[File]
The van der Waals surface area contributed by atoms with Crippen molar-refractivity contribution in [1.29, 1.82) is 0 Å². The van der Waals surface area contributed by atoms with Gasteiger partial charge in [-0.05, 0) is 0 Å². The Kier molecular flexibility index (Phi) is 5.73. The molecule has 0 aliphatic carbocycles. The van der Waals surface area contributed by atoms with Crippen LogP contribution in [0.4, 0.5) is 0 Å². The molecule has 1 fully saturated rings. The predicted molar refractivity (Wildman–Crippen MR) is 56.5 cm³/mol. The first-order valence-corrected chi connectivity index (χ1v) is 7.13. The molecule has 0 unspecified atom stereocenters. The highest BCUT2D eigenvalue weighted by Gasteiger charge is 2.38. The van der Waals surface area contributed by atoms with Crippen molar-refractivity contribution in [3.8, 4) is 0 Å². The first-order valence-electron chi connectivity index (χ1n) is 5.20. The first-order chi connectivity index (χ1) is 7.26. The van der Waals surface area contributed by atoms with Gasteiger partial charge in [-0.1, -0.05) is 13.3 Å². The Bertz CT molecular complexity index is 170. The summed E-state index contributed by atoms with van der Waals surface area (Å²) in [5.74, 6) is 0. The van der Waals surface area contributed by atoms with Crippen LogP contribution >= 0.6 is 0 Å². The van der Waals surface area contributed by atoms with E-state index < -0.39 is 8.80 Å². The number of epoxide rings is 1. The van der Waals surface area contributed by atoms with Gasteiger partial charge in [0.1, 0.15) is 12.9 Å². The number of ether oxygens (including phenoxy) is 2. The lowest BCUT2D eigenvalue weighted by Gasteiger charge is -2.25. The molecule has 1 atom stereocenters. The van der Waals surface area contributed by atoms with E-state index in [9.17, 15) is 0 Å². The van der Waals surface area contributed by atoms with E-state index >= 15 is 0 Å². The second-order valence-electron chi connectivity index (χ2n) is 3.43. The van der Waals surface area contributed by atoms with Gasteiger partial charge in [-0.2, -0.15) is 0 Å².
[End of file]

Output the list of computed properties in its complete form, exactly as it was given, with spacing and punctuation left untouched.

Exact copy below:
The van der Waals surface area contributed by atoms with Crippen molar-refractivity contribution in [1.29, 1.82) is 0 Å². The van der Waals surface area contributed by atoms with Gasteiger partial charge in [-0.05, 0) is 0 Å². The Kier molecular flexibility index (Phi) is 5.73. The molecule has 0 aliphatic carbocycles. The van der Waals surface area contributed by atoms with Crippen LogP contribution in [0.4, 0.5) is 0 Å². The molecule has 1 fully saturated rings. The predicted molar refractivity (Wildman–Crippen MR) is 56.5 cm³/mol. The first-order valence-corrected chi connectivity index (χ1v) is 7.13. The molecule has 0 unspecified atom stereocenters. The highest BCUT2D eigenvalue weighted by Gasteiger charge is 2.38. The van der Waals surface area contributed by atoms with Crippen molar-refractivity contribution in [3.8, 4) is 0 Å². The first-order valence-electron chi connectivity index (χ1n) is 5.20. The first-order chi connectivity index (χ1) is 7.26. The van der Waals surface area contributed by atoms with Gasteiger partial charge in [-0.1, -0.05) is 13.3 Å². The Bertz CT molecular complexity index is 170. The summed E-state index contributed by atoms with van der Waals surface area (Å²) in [5.74, 6) is 0. The van der Waals surface area contributed by atoms with Crippen LogP contribution >= 0.6 is 0 Å². The van der Waals surface area contributed by atoms with E-state index < -0.39 is 8.80 Å². The number of epoxide rings is 1. The van der Waals surface area contributed by atoms with Gasteiger partial charge in [0.1, 0.15) is 12.9 Å². The number of ether oxygens (including phenoxy) is 2. The lowest BCUT2D eigenvalue weighted by Gasteiger charge is -2.25. The molecule has 1 atom stereocenters. The van der Waals surface area contributed by atoms with E-state index in [9.17, 15) is 0 Å². The van der Waals surface area contributed by atoms with E-state index >= 15 is 0 Å². The second-order valence-electron chi connectivity index (χ2n) is 3.43. The van der Waals surface area contributed by atoms with Gasteiger partial charge in [-0.2, -0.15) is 0 Å².